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Moving the Jaw

Amy Likar | November 2017

When breathing, should I move my jaw or tilt my skull back?

Answer: For those who have had braces, you may have been taught by the orthodontist that you have two jaws – the upper jaw and the lower jaw. The upper jaw moves with your skull, so you can also think of this as the upper teeth. The skull balances on the spine so the lower jaw is the easier bone to move to take a breath
    From a freedom of movement perspective, I advocate moving the jaw because it creates less tension than moving the skull back. The jaw hangs off of the skull and is very mobile. The flute rests against the chin which is also part of the jaw. Permitting the lower jaw to open and allowing air to enter the mouth is the fastest way to get a quiet breath. The mouth should open just enough to get a decent breath quickly, but not enough to place tension in the neck muscles.
    If you choose to stabilize your jaw against the flute and move your skull back when you take a breath, strain is placed on the muscles at the back of the neck and skull and in the front of the neck. The backward movement of the skull can also put strain on the upper back muscles which makes it harder to move the arms and fingers.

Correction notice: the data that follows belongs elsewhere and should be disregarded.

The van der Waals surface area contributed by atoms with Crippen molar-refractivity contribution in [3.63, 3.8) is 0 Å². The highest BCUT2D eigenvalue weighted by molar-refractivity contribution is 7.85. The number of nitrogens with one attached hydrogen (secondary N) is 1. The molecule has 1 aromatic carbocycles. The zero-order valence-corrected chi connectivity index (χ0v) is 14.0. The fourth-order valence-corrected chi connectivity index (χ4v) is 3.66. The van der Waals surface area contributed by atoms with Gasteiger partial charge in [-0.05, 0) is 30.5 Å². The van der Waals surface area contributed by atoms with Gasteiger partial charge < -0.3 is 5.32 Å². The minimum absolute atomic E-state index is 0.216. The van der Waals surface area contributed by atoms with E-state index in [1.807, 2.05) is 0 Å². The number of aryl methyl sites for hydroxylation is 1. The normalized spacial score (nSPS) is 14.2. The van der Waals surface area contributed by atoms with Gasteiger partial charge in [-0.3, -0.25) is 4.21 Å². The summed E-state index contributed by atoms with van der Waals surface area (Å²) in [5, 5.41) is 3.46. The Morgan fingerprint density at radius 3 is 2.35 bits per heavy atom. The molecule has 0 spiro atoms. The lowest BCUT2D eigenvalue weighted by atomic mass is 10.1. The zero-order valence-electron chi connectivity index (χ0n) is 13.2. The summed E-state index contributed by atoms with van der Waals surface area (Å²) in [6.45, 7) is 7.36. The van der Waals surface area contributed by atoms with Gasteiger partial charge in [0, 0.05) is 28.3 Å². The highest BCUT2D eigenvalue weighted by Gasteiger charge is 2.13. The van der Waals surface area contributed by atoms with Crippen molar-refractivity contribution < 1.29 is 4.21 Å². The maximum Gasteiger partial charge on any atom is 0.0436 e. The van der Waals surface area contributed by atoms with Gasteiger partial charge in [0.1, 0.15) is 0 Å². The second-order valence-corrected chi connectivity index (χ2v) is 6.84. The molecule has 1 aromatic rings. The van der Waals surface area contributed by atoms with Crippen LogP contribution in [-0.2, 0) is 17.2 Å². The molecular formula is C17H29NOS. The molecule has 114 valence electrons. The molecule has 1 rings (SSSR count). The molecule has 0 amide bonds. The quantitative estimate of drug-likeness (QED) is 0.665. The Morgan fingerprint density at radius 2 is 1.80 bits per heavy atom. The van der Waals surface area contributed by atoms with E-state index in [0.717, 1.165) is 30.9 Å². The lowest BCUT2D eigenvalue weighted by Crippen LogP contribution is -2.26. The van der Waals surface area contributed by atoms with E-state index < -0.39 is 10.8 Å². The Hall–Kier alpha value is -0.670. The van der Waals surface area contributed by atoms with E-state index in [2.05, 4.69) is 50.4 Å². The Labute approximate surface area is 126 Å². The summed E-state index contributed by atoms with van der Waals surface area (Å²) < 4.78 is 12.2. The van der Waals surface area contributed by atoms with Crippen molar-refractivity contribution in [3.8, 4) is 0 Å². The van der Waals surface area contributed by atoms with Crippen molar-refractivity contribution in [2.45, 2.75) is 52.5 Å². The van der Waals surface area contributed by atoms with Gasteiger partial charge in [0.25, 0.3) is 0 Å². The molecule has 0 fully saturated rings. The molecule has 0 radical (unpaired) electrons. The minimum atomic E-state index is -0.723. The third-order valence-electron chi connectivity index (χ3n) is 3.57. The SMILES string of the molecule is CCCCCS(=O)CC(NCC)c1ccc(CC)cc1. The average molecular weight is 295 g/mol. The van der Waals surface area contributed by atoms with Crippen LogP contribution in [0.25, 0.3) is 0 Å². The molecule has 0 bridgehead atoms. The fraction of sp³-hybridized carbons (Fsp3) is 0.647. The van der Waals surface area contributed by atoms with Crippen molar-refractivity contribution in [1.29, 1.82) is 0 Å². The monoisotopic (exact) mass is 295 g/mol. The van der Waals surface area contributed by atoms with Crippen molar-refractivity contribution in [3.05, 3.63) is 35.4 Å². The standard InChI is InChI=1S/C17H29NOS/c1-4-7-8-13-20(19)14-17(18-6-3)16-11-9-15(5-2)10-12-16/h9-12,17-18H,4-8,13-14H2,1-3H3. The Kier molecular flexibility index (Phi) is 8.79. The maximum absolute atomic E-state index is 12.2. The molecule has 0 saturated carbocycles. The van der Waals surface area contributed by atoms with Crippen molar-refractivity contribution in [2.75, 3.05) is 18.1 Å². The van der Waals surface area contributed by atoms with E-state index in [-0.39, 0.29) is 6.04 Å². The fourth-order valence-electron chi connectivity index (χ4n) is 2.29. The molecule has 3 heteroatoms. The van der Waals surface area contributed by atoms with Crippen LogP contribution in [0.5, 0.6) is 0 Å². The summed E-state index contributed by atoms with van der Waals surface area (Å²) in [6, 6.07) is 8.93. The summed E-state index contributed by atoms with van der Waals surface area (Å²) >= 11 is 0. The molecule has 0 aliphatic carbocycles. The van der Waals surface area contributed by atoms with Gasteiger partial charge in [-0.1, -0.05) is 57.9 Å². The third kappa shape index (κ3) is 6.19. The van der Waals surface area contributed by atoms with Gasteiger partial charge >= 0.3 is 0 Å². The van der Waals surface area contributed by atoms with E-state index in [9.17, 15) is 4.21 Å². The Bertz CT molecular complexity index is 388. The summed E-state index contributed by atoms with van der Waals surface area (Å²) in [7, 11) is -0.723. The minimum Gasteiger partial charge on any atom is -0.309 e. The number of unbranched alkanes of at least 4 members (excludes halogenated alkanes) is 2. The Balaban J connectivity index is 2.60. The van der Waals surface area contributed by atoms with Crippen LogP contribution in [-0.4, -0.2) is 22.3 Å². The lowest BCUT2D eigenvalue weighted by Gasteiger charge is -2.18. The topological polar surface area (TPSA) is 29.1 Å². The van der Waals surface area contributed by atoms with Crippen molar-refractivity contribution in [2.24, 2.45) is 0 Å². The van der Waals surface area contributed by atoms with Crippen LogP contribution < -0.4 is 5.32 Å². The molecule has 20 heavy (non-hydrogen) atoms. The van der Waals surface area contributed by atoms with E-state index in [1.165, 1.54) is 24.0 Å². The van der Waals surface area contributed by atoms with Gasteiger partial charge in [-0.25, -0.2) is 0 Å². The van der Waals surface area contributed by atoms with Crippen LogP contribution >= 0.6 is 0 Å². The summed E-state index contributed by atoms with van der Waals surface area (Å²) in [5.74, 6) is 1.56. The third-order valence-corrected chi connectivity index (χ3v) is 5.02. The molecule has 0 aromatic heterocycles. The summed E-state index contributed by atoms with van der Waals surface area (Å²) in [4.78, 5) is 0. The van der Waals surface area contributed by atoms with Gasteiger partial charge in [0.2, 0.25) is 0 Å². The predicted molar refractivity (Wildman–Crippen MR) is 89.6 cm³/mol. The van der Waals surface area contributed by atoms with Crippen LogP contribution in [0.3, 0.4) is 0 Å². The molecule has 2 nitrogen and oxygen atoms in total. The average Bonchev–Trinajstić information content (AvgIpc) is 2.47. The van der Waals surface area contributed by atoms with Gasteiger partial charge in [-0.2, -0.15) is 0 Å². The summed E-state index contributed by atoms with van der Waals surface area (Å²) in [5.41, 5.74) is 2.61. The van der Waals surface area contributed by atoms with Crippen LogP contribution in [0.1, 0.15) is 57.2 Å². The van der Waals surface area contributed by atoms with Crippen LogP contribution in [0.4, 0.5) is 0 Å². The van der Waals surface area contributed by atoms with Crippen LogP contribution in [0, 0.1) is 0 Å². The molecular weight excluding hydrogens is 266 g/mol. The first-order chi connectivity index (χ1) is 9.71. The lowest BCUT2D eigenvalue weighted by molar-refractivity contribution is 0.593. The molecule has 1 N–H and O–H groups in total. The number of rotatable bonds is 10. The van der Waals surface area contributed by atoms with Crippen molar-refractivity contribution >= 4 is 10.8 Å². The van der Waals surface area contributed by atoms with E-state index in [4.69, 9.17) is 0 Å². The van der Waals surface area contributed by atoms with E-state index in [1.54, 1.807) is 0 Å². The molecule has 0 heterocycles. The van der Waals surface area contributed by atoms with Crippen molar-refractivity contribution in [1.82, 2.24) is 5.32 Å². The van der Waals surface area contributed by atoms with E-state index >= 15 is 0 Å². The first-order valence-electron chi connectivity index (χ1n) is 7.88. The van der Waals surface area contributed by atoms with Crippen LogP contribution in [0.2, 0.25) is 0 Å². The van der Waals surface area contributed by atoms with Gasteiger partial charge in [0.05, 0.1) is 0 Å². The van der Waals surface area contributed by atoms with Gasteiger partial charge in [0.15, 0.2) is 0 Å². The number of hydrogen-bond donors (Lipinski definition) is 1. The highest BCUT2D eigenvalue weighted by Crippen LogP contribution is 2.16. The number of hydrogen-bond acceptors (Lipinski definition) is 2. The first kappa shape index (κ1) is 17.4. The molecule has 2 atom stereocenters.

This movement also seems to cause students to bring their head to the flute rather than bringing the flute to the head. Many teachers call this turtlenecking and don’t want their students to do this.
    It can also cause tension in the tongue, the front of the throat, and the front of neck, which makes it more challenging to breathe in a longer passage. Have you ever noticed that your first breath felt easier than the following ones? Your teacher may also tell you to open your throat because of noises you may be making when you breathe.
    All in all, it is a much easier movement to keep the skull free and easily balanced on the spine, and then permit the jaw to move and allow air to come rushing in.

Try This:
    Experiment with a long tone exercise. As you need a breath, take the time to permit your jaw to open and the air to rush in. Notice what your tongue is doing when you inhale. Make sure you are letting your tongue be very free and easy. Many wind players move their tongue back, as if they are trying to inhale their tongue along with the air. Let your tongue be and permit easy movement of the jaw. Notice the ease with which you can get a quiet, full breath.